Big Tent and Clubhouse
One of the most profound developments of the last two election cycles has been a reversal of the dynamic--prevalent since 1994--of a superior Republican ability to "control the map"--to win in small states with disproportionate political clout, and to win downballot contests outside their electoral base.
It's sometimes hard to remember this, but until 2006 many Democrats were in a condition of unhappy resignation to a Republican congressional advantage born of geographical and demographic realities beyond their control. With "red states" outnumbering "blue states" three-to-two, how could Democrats, even in a country divided evenly in the national popular vote, ever hope to maintain a majority in the Senate, which awards all states two seats? The same reality, Democrats feared, would give Republicans a built-in advantage in control of state governments, and hence, congressional redistricting. Gerrymandering plus a more efficient distribution of Republican voters in House districts would, many concluded, make control of the U.S. House a perpetually uphill battle for the Donkey Party.
How have Democrats overcome these very real obstacles in the last two elections? There are really two answers: they've built a national popular vote majority that's large enough to overcome any GOP bias in the structure of the electoral college, the Senate, the House and the states, and they've learned how to win in tough terrain, even as Republicans increasingly lost that ability.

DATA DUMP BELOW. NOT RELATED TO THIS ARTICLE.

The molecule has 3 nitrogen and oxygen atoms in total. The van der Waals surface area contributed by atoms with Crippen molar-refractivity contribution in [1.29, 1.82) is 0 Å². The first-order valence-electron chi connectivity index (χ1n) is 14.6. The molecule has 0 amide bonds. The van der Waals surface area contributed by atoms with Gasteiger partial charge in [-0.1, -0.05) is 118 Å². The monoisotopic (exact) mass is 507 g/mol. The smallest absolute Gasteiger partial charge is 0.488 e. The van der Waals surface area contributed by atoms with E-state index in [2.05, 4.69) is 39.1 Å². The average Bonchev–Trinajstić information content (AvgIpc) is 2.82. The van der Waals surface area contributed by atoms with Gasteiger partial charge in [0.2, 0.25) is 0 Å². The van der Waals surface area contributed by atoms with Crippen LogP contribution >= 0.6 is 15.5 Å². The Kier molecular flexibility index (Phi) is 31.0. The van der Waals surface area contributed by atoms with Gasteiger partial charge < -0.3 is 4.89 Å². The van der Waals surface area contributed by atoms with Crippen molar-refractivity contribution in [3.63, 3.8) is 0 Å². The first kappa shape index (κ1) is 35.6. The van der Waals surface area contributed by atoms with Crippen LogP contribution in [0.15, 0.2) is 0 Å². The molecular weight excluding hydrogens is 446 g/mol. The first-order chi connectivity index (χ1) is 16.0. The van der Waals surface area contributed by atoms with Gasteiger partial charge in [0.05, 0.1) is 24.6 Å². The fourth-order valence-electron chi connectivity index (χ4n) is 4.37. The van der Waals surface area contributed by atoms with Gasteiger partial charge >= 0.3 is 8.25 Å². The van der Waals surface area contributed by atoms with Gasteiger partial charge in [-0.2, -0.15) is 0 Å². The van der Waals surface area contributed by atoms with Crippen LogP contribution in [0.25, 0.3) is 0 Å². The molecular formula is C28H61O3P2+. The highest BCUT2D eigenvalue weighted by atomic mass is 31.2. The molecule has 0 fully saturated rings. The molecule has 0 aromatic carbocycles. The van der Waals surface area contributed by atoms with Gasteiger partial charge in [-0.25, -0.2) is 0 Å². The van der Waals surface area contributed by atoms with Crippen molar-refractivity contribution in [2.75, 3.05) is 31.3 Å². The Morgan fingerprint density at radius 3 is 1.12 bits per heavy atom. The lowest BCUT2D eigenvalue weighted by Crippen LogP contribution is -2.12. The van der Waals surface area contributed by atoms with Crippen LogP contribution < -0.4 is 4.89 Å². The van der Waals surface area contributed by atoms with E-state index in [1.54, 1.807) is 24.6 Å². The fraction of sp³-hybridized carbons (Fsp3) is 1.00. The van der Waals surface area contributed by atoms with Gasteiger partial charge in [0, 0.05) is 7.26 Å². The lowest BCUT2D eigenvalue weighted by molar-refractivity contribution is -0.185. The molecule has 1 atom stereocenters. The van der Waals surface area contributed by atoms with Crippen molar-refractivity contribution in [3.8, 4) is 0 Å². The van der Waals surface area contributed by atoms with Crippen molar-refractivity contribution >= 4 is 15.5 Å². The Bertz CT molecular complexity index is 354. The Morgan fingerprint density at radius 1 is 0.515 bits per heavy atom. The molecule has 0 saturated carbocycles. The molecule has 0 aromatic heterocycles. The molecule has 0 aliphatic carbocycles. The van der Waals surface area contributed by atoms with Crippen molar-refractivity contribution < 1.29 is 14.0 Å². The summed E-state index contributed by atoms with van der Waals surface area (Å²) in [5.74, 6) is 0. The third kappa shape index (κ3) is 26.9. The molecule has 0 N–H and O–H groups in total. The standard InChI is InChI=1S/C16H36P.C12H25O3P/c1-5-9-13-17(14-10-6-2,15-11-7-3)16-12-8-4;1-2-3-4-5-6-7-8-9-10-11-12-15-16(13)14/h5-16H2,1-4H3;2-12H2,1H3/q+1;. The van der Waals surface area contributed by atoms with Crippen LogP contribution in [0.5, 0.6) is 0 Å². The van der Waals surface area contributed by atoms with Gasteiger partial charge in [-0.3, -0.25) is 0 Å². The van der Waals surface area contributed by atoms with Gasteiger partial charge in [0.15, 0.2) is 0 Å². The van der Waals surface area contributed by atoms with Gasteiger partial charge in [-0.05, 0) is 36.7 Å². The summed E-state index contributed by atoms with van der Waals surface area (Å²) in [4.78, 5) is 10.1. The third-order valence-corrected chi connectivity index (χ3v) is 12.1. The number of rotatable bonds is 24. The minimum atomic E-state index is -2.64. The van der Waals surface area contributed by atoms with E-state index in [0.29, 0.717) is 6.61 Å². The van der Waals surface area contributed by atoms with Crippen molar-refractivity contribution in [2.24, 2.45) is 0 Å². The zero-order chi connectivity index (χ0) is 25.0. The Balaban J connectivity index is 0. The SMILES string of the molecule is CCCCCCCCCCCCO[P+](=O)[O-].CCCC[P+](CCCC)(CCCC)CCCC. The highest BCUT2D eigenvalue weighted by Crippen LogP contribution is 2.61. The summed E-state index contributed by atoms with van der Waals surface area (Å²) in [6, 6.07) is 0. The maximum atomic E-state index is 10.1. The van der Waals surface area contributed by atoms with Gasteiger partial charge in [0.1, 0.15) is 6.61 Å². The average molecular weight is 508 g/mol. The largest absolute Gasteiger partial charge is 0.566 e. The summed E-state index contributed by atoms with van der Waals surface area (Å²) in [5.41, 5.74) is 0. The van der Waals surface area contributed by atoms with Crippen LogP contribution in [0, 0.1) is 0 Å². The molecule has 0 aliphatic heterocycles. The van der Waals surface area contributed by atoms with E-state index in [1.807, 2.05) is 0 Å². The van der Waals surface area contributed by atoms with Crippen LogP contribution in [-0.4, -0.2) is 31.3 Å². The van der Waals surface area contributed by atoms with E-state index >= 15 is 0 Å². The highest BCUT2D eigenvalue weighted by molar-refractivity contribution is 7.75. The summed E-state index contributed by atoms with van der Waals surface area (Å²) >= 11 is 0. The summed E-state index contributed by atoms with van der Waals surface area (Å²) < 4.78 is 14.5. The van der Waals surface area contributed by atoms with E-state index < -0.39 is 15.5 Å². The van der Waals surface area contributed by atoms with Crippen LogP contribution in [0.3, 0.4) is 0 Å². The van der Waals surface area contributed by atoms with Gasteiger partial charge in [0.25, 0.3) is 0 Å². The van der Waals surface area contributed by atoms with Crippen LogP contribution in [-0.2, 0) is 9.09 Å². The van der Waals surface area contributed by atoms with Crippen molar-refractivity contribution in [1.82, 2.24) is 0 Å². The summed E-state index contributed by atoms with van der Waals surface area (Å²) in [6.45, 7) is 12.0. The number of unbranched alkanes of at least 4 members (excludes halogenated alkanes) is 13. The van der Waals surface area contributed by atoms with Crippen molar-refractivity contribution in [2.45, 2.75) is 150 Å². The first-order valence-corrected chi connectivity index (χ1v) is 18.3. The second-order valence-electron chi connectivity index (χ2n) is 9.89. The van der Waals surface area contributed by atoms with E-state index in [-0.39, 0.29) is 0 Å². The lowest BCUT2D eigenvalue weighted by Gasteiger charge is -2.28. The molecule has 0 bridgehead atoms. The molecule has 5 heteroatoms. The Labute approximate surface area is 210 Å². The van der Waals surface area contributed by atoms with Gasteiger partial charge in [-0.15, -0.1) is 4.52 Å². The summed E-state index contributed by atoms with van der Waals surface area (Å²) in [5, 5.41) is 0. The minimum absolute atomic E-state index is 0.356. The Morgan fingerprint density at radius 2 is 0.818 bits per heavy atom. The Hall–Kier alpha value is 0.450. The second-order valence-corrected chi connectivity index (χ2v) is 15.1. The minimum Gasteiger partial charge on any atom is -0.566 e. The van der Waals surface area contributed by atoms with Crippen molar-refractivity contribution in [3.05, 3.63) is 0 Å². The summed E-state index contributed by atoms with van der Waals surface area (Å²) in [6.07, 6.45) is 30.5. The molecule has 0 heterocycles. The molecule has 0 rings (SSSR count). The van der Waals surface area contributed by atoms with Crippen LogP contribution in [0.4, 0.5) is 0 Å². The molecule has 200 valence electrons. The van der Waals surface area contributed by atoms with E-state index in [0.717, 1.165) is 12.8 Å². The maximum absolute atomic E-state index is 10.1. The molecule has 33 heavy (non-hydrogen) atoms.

In his National Journal column today, Ron Brownstein lays out the numbers in terms of the startling reversal of partisan fortune when it comes to Senate and House races in red and blue states:
Eighteen states might be considered the "true blue" states. These 18 (all of the Kerry 2004 states, except New Hampshire) have voted Democratic in each of the past five presidential elections. With this month's defeat of Sen. Gordon Smith, R-Ore., Republicans now hold only four of those 18 states' 36 Senate seats. The number will shrink to three if Sen. Norm Coleman loses a recount to Democrat Al Franken in Minnesota.
Democrats, again, are moving in the opposite direction. Twenty-nine states voted for Bush both times. After 2004, Democrats held just 14 of the 58 Senate seats from those 29 states -- a testament to Bush's first-term success at energizing the conservative base. But with this week's Alaska victory, Democrats since 2004 have captured eight more red-state Senate seats, giving them at least 22 overall (with another pickup possible in the Georgia runoff). Democrats now hold at least 38 percent of the Senate seats in the past decade's red states, while Republicans hold just 11 percent of blue-state seats.
Republicans likewise end the Bush years retreating in blue congressional districts. In 2004, Kerry outpolled Bush in 180 districts. After the 2004 election, Republicans held 18 of those 180 Democratic-leaning seats. But after back-to-back losses, Republicans now hold just five.